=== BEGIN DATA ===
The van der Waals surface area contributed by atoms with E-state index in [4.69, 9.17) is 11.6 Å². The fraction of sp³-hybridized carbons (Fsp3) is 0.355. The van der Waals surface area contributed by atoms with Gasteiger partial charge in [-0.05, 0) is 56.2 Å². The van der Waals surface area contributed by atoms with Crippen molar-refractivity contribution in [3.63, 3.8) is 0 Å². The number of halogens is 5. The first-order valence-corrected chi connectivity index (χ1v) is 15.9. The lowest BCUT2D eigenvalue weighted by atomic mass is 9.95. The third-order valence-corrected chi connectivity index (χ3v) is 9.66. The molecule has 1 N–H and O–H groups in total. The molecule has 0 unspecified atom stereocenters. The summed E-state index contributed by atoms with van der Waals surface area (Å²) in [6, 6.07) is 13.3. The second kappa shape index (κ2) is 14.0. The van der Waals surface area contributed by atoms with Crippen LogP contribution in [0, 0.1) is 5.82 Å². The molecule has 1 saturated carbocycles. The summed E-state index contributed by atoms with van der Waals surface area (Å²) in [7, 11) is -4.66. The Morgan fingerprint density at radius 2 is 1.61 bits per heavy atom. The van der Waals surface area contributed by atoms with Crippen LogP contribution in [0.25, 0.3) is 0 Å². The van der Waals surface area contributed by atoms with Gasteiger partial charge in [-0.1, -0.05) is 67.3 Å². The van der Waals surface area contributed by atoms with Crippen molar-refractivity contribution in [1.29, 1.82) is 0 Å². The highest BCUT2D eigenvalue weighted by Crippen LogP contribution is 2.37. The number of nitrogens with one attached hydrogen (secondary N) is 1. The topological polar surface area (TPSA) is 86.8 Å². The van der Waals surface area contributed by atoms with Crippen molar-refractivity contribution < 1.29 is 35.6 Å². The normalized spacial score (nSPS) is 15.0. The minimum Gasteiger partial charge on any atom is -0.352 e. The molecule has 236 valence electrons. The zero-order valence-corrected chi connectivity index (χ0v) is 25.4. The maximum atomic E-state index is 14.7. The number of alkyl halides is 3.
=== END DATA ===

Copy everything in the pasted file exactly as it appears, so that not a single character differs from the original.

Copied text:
The van der Waals surface area contributed by atoms with E-state index in [4.69, 9.17) is 11.6 Å². The fraction of sp³-hybridized carbons (Fsp3) is 0.355. The van der Waals surface area contributed by atoms with Gasteiger partial charge in [-0.05, 0) is 56.2 Å². The van der Waals surface area contributed by atoms with Crippen molar-refractivity contribution in [3.63, 3.8) is 0 Å². The number of halogens is 5. The first-order valence-corrected chi connectivity index (χ1v) is 15.9. The lowest BCUT2D eigenvalue weighted by atomic mass is 9.95. The third-order valence-corrected chi connectivity index (χ3v) is 9.66. The molecule has 1 N–H and O–H groups in total. The molecule has 0 unspecified atom stereocenters. The summed E-state index contributed by atoms with van der Waals surface area (Å²) in [6, 6.07) is 13.3. The second kappa shape index (κ2) is 14.0. The van der Waals surface area contributed by atoms with Crippen LogP contribution in [0, 0.1) is 5.82 Å². The molecule has 1 saturated carbocycles. The summed E-state index contributed by atoms with van der Waals surface area (Å²) in [7, 11) is -4.66. The Morgan fingerprint density at radius 2 is 1.61 bits per heavy atom. The van der Waals surface area contributed by atoms with Crippen LogP contribution in [0.25, 0.3) is 0 Å². The van der Waals surface area contributed by atoms with Gasteiger partial charge in [-0.1, -0.05) is 67.3 Å². The van der Waals surface area contributed by atoms with Crippen molar-refractivity contribution in [1.29, 1.82) is 0 Å². The highest BCUT2D eigenvalue weighted by Crippen LogP contribution is 2.37. The number of nitrogens with one attached hydrogen (secondary N) is 1. The topological polar surface area (TPSA) is 86.8 Å². The van der Waals surface area contributed by atoms with Crippen molar-refractivity contribution < 1.29 is 35.6 Å². The normalized spacial score (nSPS) is 15.0. The minimum Gasteiger partial charge on any atom is -0.352 e. The molecule has 236 valence electrons. The zero-order valence-corrected chi connectivity index (χ0v) is 25.4. The maximum atomic E-state index is 14.7. The number of alkyl halides is 3.